Whoppers: Tall Tales and Other Lies Collected from American Folklore

Front Cover
Alvin Schwartz
Harpercollins Childrens Books, Jan 1, 1990 - Juvenile Nonfiction - 127 pages
1 Review
Whether they've called them windies, whoppers, or gallyfloppers, people have been telling tall tales for as long as anyone can remember. Like the one about the day it rained so hard, people jumped into the river to keep from drowning... Or the one about the man who caught such an enormous fish that the picture he took of it weighed twelve pounds. One thing is for sure: "Whoppers" is a whole lot of laughs - and that's no lie!

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Review: Whoppers: Tall Tales and Other Lies

User Review  - MisterFweem - Goodreads

This book is a pack of lies, or so it says on the back cover. And in the opening paragraph. And indeed it is. But if you want a pack of lies told with more verisimilitude and veracity, read Sid ... Read full review

Review: Whoppers: Tall Tales and Other Lies

User Review  - Carrie - Goodreads

sounds fun! Read full review

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About the author (1990)

Alvin Schwartz was born April 25, 1927.Schwartz began his career as a journalist, but, after the publication of his bestselling book A Twister of Twists, a Tangler of Tongues, he devoted himself to becoming a collector and arranger of folk wisdom, rhyme, and silliness. Schwartz is known for a body of work of more than two dozen books of folklore for young readers that explore everything from wordplay and humor to tales and legends of all kinds.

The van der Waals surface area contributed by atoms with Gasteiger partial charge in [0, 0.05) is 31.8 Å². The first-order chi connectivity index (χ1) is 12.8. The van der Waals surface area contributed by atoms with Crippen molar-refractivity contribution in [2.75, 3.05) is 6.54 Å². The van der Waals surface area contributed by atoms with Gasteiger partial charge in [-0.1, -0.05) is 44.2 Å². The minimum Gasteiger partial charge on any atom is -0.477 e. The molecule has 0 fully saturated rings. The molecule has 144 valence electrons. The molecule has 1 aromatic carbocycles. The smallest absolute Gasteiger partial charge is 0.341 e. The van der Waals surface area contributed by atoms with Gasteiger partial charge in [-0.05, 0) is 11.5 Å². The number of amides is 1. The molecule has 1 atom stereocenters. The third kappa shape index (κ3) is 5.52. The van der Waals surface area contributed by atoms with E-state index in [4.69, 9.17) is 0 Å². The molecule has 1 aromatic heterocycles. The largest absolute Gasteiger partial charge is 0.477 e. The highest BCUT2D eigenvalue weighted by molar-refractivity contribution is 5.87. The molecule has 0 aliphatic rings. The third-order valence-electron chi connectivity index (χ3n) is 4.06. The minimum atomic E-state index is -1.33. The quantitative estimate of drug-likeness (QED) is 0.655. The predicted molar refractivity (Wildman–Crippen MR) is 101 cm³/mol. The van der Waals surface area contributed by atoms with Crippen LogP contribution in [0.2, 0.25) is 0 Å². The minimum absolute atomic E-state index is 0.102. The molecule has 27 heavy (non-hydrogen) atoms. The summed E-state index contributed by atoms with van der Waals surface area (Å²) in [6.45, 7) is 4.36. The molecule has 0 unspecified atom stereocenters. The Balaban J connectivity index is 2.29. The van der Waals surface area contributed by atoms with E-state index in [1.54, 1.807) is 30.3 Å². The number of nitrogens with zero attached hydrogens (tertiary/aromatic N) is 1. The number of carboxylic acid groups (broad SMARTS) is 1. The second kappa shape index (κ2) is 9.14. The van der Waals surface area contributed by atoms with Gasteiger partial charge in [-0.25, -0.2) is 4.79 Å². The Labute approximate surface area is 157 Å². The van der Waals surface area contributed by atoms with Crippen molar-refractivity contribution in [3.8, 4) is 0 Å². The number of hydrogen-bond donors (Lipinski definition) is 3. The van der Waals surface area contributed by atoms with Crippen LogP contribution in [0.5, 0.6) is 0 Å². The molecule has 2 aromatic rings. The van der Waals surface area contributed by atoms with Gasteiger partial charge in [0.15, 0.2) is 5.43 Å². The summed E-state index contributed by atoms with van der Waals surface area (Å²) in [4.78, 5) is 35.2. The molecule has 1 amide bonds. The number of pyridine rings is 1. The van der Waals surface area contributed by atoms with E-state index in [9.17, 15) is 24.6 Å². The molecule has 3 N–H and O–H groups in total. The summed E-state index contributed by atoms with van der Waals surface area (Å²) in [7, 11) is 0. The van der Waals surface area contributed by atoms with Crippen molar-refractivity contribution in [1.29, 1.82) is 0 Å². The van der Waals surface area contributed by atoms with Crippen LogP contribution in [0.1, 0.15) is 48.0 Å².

Rounds, who was born in 1906 in a sod house near Wall, South Dakota, and moved to Montana one year later in a covered wagon. He wrote dozens of tall tales and realistic books about rural America, especially North Carolina, where he lived, and Montana, where he was brought up. Rounds first book, Ol' Paul, the Mighty Logger, was published in 1936 by Holiday. He won the AAUW Award in 1983 for Wild Appaloosa. The AAUW Award was created in 1953 to honor North Carolinan children's authors.Rounds died in Pinehurst, NC, September 27, 2002, after a long illness. He was 96.

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